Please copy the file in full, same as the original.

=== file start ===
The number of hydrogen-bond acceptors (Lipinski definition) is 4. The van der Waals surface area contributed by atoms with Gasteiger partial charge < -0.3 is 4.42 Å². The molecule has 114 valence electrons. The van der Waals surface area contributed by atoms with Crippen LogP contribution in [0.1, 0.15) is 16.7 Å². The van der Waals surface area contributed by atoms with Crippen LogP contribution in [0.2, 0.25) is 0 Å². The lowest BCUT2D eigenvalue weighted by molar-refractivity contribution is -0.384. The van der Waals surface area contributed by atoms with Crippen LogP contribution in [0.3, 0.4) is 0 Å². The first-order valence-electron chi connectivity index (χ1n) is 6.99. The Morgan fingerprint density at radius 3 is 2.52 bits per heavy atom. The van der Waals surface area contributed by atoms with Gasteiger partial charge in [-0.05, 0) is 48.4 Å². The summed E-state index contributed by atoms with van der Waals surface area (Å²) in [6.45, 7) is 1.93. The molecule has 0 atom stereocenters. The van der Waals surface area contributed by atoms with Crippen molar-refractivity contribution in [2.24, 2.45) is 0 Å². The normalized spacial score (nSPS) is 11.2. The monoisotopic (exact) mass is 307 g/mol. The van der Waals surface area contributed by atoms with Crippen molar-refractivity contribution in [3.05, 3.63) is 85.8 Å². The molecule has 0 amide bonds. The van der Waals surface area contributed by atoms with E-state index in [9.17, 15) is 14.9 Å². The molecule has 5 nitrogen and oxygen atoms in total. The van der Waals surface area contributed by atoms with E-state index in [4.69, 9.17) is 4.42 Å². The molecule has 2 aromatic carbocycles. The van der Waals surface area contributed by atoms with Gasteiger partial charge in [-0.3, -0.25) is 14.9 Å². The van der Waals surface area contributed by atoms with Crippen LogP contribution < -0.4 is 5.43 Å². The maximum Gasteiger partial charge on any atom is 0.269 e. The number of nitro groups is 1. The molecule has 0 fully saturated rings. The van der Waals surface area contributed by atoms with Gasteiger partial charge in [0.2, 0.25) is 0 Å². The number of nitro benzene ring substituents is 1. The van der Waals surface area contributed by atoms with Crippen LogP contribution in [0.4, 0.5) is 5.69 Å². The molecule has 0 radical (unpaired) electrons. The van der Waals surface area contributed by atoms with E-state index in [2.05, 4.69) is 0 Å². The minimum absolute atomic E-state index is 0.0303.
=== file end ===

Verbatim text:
The number of hydrogen-bond acceptors (Lipinski definition) is 4. The van der Waals surface area contributed by atoms with Gasteiger partial charge < -0.3 is 4.42 Å². The molecule has 114 valence electrons. The van der Waals surface area contributed by atoms with Crippen LogP contribution in [0.1, 0.15) is 16.7 Å². The van der Waals surface area contributed by atoms with Crippen LogP contribution in [0.2, 0.25) is 0 Å². The lowest BCUT2D eigenvalue weighted by molar-refractivity contribution is -0.384. The van der Waals surface area contributed by atoms with Crippen LogP contribution in [0.3, 0.4) is 0 Å². The first-order valence-electron chi connectivity index (χ1n) is 6.99. The Morgan fingerprint density at radius 3 is 2.52 bits per heavy atom. The van der Waals surface area contributed by atoms with Gasteiger partial charge in [-0.05, 0) is 48.4 Å². The summed E-state index contributed by atoms with van der Waals surface area (Å²) in [6.45, 7) is 1.93. The molecule has 0 atom stereocenters. The van der Waals surface area contributed by atoms with Crippen molar-refractivity contribution in [2.24, 2.45) is 0 Å². The normalized spacial score (nSPS) is 11.2. The monoisotopic (exact) mass is 307 g/mol. The van der Waals surface area contributed by atoms with Crippen molar-refractivity contribution in [3.05, 3.63) is 85.8 Å². The molecule has 0 amide bonds. The van der Waals surface area contributed by atoms with E-state index in [9.17, 15) is 14.9 Å². The molecule has 5 nitrogen and oxygen atoms in total. The van der Waals surface area contributed by atoms with E-state index in [4.69, 9.17) is 4.42 Å². The molecule has 2 aromatic carbocycles. The van der Waals surface area contributed by atoms with Gasteiger partial charge in [-0.3, -0.25) is 14.9 Å². The van der Waals surface area contributed by atoms with Crippen LogP contribution < -0.4 is 5.43 Å². The maximum Gasteiger partial charge on any atom is 0.269 e. The number of nitro groups is 1. The molecule has 0 fully saturated rings. The van der Waals surface area contributed by atoms with Gasteiger partial charge in [0.2, 0.25) is 0 Å². The number of nitro benzene ring substituents is 1. The van der Waals surface area contributed by atoms with Crippen LogP contribution in [0.4, 0.5) is 5.69 Å². The molecule has 0 radical (unpaired) electrons. The van der Waals surface area contributed by atoms with E-state index in [2.05, 4.69) is 0 Å². The minimum absolute atomic E-state index is 0.0303.